FortiGuard Labs Threat Research

Cryptojacking: Digging for your own Treasure

By David Maciejak | October 19, 2017

Do you ever feel the Internet is especially slow these days? Or have you ever wondered if maybe it’s just your computer that’s getting slower? Don’t rush to the IT shop to buy a new computer yet … you may have been a victim of a new trick used by malevolent hackers called browser “cryptojacking.”
What is cryptojacking? It’s a new trick used to mine cryptocurrencies on your computer using your CPU resources in the background without your knowledge. All that a cybercriminal has to do is load a script into your web browser that contains a unique site key to force you to enrich him.

Cryptominer tools don’t harm your computer, and nothing is stored on your hard drive, so they can’t be considered to be malware in that sense. However, they can be referred to as greyware, meaning they are identified as annoying software, especially when they are set up to consume all of your CPU power.

This all started last September when Coinhive ( released a new technology to mine Monero cryptocurrency within the web browser. The script is written in JavaScript (JS), so it is easy to embed into any web page. Please note that this technology was demonstrated in 2013 by a group of former MIT students who created a company named TidBit to distribute a BitCoin miner within a web browser.

This has led some researchers to ask, “why are they using Monero?”

According to a Coinhive FAQ, they chose Monero (XMR) because the algorithm used to compute the hashes is heavy, but better suitable to CPU limits, especially when compared to other crypto currencies where using GPUs (graphical processing units) would make a big huge difference. They mentioned that the benefit of using a GPU for Monero is about 2x, where it’s 10,000x for BitCoin/Ethereum!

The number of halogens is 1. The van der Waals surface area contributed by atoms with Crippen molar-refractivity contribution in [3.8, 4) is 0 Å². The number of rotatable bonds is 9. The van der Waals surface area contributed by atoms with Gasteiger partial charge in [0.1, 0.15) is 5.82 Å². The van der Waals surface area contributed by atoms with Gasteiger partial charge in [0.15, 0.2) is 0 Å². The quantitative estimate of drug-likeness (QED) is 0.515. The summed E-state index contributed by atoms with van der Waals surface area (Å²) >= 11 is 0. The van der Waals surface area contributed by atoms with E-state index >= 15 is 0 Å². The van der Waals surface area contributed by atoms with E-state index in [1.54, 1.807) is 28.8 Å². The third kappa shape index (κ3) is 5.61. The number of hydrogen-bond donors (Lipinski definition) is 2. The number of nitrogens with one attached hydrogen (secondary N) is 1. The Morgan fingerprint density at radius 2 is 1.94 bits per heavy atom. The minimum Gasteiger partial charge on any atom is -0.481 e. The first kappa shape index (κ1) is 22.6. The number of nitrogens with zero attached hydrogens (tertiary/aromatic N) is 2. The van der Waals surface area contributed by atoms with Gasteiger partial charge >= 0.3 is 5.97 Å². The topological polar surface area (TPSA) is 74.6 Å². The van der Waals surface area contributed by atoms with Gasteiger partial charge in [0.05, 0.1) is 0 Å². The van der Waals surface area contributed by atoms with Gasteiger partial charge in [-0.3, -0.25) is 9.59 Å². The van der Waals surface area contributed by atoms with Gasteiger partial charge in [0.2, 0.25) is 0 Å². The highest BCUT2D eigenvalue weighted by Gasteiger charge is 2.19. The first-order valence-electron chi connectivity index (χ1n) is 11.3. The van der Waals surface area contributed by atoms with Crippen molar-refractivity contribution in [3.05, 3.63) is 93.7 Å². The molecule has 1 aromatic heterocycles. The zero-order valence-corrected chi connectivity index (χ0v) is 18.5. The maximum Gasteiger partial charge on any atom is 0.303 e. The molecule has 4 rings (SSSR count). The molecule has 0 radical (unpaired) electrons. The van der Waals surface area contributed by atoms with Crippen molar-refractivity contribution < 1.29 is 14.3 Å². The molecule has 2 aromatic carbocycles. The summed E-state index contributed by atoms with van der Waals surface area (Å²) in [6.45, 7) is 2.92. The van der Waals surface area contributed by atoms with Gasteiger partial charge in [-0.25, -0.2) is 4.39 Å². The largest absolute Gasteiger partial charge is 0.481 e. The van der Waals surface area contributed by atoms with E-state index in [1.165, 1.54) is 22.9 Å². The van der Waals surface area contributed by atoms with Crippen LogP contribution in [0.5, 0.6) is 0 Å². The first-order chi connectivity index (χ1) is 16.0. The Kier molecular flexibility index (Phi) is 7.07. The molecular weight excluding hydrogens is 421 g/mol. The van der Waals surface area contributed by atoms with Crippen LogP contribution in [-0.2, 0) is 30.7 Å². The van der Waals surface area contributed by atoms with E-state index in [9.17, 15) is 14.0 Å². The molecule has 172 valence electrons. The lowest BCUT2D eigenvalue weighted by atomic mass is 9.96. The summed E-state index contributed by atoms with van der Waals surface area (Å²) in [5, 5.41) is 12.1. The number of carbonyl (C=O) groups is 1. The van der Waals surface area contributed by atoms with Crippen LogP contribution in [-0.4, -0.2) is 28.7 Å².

The drawback of using JavaScript in a web browser, even with latest web technology like WebAssembly, however, is that the performance is 35% slower than a native miner.

As always, easy gains make technologies easy to be abused, like in recent cases involving AirAsia’s or the Politifact websites. The results are even worse with Monero usage as compared to Bitcoin, where at least wallets can be tracked and monitored. What this means is that Monero is also giving them an extra layer of anonymity.

In fact, previously the technology was tested in some popular download websites, such as ThePirateBay in mid-September. One TPB crew said they were testing this mining option as an alternative to ad banners. However, the implementation is inconsistent as the website staff sometimes hides the cryptomining technology and other times it runs in the open.

But the bigger question, some wonder, is if any of this is even legal.

In the US, there was a precedent with the TidBit case, stating that the use of a someone’s CPU power without consent is considered to be gaining illegal access to that person’s computer: meaning those found guilty of doing so can incur the same charges and penalties as any other computer hacker.

But how much could TPB get from using it? To answer that, people on Twitter started to do an estimation of the revenue that they could have generated. One such person, known as @torrentfreak, came up with the estimate below.

Figure 1: TPB estimated revenue when using crypto miner